Follow these basic procedures to minimalise the likelihood of HIV infection at work.
What is occupational exposure to HIV?
- Your skin is broken by equipment that has been in contact with a patient's blood.
- A patient's blood gets into a mucous membrane, such as your eye.
- A patient's blood gets into an open cut in your skin.
The most likely cause of HIV exposure is from a contaminated needle, known as a needlestick injury.1
When am I at risk?
You can only get HIV if the patient you get the injury from has HIV. The risk of HIV transmission is greater if:
- Your injury is deep
- You can see blood on the equipment
- You were pricked by a needle used in the patient's vein/artery 2
Health and safety tips
Follow these standard health and safety procedures with all patients to prevent HIV exposure in a healthcare setting. Don’t make assumptions about who has HIV and who doesn’t.
- wear protection such as a mask, gown, goggles and gloves
- cover up any cuts or abrasions with bandages or plasters
- handle sharp equipment carefully
- dispose of sharp equipment in a solid sharps container
- clean up blood spills immediately
- wash your hands with soap after contact with a patient's blood3
Safe medical waste disposal
Contaminated medical equipment can be a health hazard if it is not disposed of correctly. This includes:
- blood bags
you can ensure your medical waste is disposed of safely by putting it in a solid, or 'sharps' container.4
If you think you've been exposed
Occupational HIV exposure is rare but should be managed immediately as an urgent medical concern. If you think you’ve been exposed to HIV, follow these recommended steps:
- Immediately wash the injury with water and soap.
- Encourage bleeding by pressing around the injury.
- Talk to a healthcare professional – they will assess your risk of HIV and other blood-borne infections.
- They may suggest that you take post-exposure prophylaxis (PEP), which is a type of emergency HIV treatment that prevents HIV infection.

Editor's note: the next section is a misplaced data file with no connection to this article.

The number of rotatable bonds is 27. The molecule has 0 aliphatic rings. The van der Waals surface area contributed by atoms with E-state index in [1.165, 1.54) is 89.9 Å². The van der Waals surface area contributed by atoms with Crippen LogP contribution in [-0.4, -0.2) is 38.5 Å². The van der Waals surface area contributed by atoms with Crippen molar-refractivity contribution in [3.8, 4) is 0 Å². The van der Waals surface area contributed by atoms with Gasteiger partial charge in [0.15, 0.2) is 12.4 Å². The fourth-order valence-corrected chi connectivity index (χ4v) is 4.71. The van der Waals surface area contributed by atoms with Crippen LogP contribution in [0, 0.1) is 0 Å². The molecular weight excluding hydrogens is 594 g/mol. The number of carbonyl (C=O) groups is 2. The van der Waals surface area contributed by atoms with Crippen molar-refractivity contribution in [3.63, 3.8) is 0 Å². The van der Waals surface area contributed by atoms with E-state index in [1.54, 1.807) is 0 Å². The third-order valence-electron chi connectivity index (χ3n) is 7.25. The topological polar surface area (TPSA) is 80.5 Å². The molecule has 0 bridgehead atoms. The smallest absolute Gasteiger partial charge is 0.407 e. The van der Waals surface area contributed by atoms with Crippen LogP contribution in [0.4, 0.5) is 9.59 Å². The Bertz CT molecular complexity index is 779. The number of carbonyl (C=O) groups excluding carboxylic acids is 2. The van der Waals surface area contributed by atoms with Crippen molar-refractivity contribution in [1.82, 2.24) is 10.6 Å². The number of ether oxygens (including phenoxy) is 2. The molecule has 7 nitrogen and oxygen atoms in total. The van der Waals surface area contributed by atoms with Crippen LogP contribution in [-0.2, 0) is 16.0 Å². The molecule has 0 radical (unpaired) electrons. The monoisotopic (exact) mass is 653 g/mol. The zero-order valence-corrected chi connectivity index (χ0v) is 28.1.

- PEP only works if it is started within 72 hours of HIV exposure, so if you are concerned about exposure you should not delay your report.5 6
- Follow up with an HIV test.
- Report the incident so that further precautions can be made in the future.
Know your rights
As a healthcare worker you should be aware of your own HIV status.
You have the right to:
- a safe working environment
- not disclose your own HIV status or exposure
- an HIV test to confirm your status.
Know your patients’ rights
Healthcare workers have the responsibility to treat all of their patients with equal care.
Your patients have the right to:
- not disclose their HIV status
- an HIV test with their consent
- seek confidential advice
Avert aims to provide healthcare workers and professionals working in HIV care with the key information and resources to support your work. Read more at our professional pages.
Also see our fact sheet on PEP.
Remember, you have not done anything wrong; it is important to request support from your employer.
- 1. World Health Organisation & International Council of Nurses ‘Health Care Worker Health and Safety: Preventing Needlestick Injury and Occupational Exposure to Bloodborne Pathogens’ [accessed March 2016]
- 2. World Health Organisation & International Council of Nurses ‘Health Care Worker Health and Safety: Preventing Needlestick Injury and Occupational Exposure to Bloodborne Pathogens’ [accessed March 2016]
- 3. World Health Organisation & International Council of Nurses ‘Health Care Worker Health and Safety: Preventing Needlestick Injury and Occupational Exposure to Bloodborne Pathogens’ [accessed March 2016]
- 4. WHO (2015) 'Health-care waste management'
- 5. Kuhar, D.T. et al (2013) 'Updated US Public Health Service guidelines for the management of occupational exposures to human immunodeficiency virus and recommendations for postexposure prophylaxis' Infection Control and Hospital Epidemiology 34(9):875-892
- 6. WHO (2014, December) ‘Guidelines on post-exposure prophylaxis for HIV and the use of co-trimoxazole prophylaxis for HIV-related infections among adults, adolescents and children: Recommendations for a public health approach - December 2014 supplement to the 2013 consolidated ARV guidelines’